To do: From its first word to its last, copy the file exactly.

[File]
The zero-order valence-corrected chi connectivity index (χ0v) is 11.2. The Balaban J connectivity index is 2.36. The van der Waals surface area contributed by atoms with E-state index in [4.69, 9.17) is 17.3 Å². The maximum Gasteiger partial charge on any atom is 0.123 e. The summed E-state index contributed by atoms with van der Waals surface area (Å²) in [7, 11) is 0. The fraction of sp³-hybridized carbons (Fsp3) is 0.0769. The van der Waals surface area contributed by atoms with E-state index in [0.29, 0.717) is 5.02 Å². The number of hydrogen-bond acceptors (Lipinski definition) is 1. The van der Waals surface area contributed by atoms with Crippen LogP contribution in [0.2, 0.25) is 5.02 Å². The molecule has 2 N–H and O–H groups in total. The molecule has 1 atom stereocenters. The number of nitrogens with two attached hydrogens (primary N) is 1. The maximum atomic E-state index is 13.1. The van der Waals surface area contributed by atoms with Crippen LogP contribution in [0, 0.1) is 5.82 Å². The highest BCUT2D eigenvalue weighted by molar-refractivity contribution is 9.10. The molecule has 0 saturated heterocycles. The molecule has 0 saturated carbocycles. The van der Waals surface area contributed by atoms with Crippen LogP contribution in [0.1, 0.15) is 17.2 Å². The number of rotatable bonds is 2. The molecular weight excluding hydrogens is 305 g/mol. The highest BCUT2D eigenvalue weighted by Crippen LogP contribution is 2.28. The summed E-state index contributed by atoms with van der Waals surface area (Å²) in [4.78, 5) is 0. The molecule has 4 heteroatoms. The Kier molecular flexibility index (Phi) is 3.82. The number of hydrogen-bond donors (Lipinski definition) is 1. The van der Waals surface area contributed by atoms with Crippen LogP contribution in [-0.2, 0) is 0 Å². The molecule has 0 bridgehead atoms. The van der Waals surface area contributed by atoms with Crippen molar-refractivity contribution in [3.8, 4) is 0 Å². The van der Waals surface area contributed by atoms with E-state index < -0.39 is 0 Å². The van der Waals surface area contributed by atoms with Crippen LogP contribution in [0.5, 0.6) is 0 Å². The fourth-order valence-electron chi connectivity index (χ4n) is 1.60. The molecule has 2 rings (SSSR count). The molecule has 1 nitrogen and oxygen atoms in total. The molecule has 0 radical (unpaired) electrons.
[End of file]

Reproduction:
The zero-order valence-corrected chi connectivity index (χ0v) is 11.2. The Balaban J connectivity index is 2.36. The van der Waals surface area contributed by atoms with E-state index in [4.69, 9.17) is 17.3 Å². The maximum Gasteiger partial charge on any atom is 0.123 e. The summed E-state index contributed by atoms with van der Waals surface area (Å²) in [7, 11) is 0. The fraction of sp³-hybridized carbons (Fsp3) is 0.0769. The van der Waals surface area contributed by atoms with E-state index in [0.29, 0.717) is 5.02 Å². The number of hydrogen-bond acceptors (Lipinski definition) is 1. The van der Waals surface area contributed by atoms with Crippen LogP contribution in [0.2, 0.25) is 5.02 Å². The molecule has 2 N–H and O–H groups in total. The molecule has 1 atom stereocenters. The number of nitrogens with two attached hydrogens (primary N) is 1. The maximum atomic E-state index is 13.1. The van der Waals surface area contributed by atoms with Crippen LogP contribution in [0, 0.1) is 5.82 Å². The highest BCUT2D eigenvalue weighted by molar-refractivity contribution is 9.10. The molecule has 0 saturated heterocycles. The molecule has 0 saturated carbocycles. The van der Waals surface area contributed by atoms with Crippen LogP contribution in [0.1, 0.15) is 17.2 Å². The number of rotatable bonds is 2. The molecular weight excluding hydrogens is 305 g/mol. The highest BCUT2D eigenvalue weighted by Crippen LogP contribution is 2.28. The summed E-state index contributed by atoms with van der Waals surface area (Å²) in [4.78, 5) is 0. The molecule has 4 heteroatoms. The Kier molecular flexibility index (Phi) is 3.82. The number of hydrogen-bond donors (Lipinski definition) is 1. The van der Waals surface area contributed by atoms with Crippen LogP contribution in [-0.2, 0) is 0 Å². The molecule has 0 bridgehead atoms. The van der Waals surface area contributed by atoms with Crippen molar-refractivity contribution in [3.8, 4) is 0 Å². The van der Waals surface area contributed by atoms with E-state index < -0.39 is 0 Å². The van der Waals surface area contributed by atoms with Crippen LogP contribution in [0.5, 0.6) is 0 Å². The fourth-order valence-electron chi connectivity index (χ4n) is 1.60. The molecule has 2 rings (SSSR count). The molecule has 1 nitrogen and oxygen atoms in total. The molecule has 0 radical (unpaired) electrons.